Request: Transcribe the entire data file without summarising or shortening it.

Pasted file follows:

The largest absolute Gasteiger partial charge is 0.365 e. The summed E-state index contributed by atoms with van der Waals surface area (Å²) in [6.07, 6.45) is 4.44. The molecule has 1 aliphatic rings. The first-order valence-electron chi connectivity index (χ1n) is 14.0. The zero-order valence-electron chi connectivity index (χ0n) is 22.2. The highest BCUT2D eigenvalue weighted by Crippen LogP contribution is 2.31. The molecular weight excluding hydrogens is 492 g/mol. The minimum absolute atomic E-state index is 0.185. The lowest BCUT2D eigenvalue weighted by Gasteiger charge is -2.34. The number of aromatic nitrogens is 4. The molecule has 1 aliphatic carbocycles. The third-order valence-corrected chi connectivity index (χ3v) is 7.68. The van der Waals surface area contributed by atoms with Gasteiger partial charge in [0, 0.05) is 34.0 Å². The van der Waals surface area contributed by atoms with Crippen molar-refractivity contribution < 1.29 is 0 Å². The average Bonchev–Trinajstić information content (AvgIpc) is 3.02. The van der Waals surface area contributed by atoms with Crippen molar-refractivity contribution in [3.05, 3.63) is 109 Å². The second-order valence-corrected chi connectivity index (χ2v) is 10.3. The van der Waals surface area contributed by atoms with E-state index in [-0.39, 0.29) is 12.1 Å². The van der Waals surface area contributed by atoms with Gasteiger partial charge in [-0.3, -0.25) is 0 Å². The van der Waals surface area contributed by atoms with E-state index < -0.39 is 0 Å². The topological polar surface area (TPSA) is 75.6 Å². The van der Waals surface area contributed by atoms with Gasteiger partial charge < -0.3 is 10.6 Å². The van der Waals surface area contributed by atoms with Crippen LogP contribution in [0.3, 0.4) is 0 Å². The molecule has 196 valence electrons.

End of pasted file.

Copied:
The largest absolute Gasteiger partial charge is 0.365 e. The summed E-state index contributed by atoms with van der Waals surface area (Å²) in [6.07, 6.45) is 4.44. The molecule has 1 aliphatic rings. The first-order valence-electron chi connectivity index (χ1n) is 14.0. The zero-order valence-electron chi connectivity index (χ0n) is 22.2. The highest BCUT2D eigenvalue weighted by Crippen LogP contribution is 2.31. The molecular weight excluding hydrogens is 492 g/mol. The minimum absolute atomic E-state index is 0.185. The lowest BCUT2D eigenvalue weighted by Gasteiger charge is -2.34. The number of aromatic nitrogens is 4. The molecule has 1 aliphatic carbocycles. The third-order valence-corrected chi connectivity index (χ3v) is 7.68. The van der Waals surface area contributed by atoms with Gasteiger partial charge in [0, 0.05) is 34.0 Å². The van der Waals surface area contributed by atoms with Crippen molar-refractivity contribution < 1.29 is 0 Å². The average Bonchev–Trinajstić information content (AvgIpc) is 3.02. The van der Waals surface area contributed by atoms with Crippen molar-refractivity contribution in [3.05, 3.63) is 109 Å². The second-order valence-corrected chi connectivity index (χ2v) is 10.3. The van der Waals surface area contributed by atoms with E-state index in [-0.39, 0.29) is 12.1 Å². The van der Waals surface area contributed by atoms with Gasteiger partial charge in [-0.3, -0.25) is 0 Å². The van der Waals surface area contributed by atoms with E-state index < -0.39 is 0 Å². The topological polar surface area (TPSA) is 75.6 Å². The van der Waals surface area contributed by atoms with Gasteiger partial charge < -0.3 is 10.6 Å². The van der Waals surface area contributed by atoms with Crippen LogP contribution in [0.3, 0.4) is 0 Å². The molecule has 196 valence electrons.